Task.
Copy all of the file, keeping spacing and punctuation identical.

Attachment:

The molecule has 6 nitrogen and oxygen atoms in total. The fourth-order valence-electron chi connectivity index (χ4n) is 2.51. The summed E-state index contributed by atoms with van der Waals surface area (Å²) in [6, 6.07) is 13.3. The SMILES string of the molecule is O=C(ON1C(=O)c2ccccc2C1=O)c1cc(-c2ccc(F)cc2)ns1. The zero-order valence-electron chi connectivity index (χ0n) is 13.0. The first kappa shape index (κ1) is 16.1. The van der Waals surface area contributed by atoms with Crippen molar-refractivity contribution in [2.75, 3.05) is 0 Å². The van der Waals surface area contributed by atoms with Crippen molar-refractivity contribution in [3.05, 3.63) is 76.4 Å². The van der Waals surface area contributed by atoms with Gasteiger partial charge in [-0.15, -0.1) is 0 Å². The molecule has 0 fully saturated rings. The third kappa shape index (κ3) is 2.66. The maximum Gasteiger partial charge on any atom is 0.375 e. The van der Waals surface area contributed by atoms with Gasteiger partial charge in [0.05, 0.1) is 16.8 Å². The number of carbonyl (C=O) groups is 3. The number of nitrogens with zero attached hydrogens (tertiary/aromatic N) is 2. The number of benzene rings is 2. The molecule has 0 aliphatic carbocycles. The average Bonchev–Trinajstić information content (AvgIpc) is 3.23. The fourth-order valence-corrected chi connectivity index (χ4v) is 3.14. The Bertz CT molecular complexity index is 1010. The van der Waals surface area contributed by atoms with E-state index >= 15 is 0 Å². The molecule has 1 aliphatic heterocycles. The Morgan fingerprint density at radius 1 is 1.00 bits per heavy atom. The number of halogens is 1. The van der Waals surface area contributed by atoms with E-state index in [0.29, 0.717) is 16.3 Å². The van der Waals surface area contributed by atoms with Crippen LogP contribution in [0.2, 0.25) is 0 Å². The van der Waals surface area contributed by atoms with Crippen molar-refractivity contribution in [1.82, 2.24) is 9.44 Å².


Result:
The molecule has 6 nitrogen and oxygen atoms in total. The fourth-order valence-electron chi connectivity index (χ4n) is 2.51. The summed E-state index contributed by atoms with van der Waals surface area (Å²) in [6, 6.07) is 13.3. The SMILES string of the molecule is O=C(ON1C(=O)c2ccccc2C1=O)c1cc(-c2ccc(F)cc2)ns1. The zero-order valence-electron chi connectivity index (χ0n) is 13.0. The first kappa shape index (κ1) is 16.1. The van der Waals surface area contributed by atoms with Crippen molar-refractivity contribution in [2.75, 3.05) is 0 Å². The van der Waals surface area contributed by atoms with Crippen molar-refractivity contribution in [3.05, 3.63) is 76.4 Å². The van der Waals surface area contributed by atoms with Gasteiger partial charge in [-0.15, -0.1) is 0 Å². The molecule has 0 fully saturated rings. The third kappa shape index (κ3) is 2.66. The maximum Gasteiger partial charge on any atom is 0.375 e. The van der Waals surface area contributed by atoms with Gasteiger partial charge in [0.05, 0.1) is 16.8 Å². The number of carbonyl (C=O) groups is 3. The number of nitrogens with zero attached hydrogens (tertiary/aromatic N) is 2. The number of benzene rings is 2. The molecule has 0 aliphatic carbocycles. The average Bonchev–Trinajstić information content (AvgIpc) is 3.23. The fourth-order valence-corrected chi connectivity index (χ4v) is 3.14. The Bertz CT molecular complexity index is 1010. The van der Waals surface area contributed by atoms with E-state index >= 15 is 0 Å². The molecule has 1 aliphatic heterocycles. The Morgan fingerprint density at radius 1 is 1.00 bits per heavy atom. The number of halogens is 1. The van der Waals surface area contributed by atoms with E-state index in [0.29, 0.717) is 16.3 Å². The van der Waals surface area contributed by atoms with Crippen LogP contribution in [0.2, 0.25) is 0 Å². The van der Waals surface area contributed by atoms with Crippen molar-refractivity contribution in [1.82, 2.24) is 9.44 Å².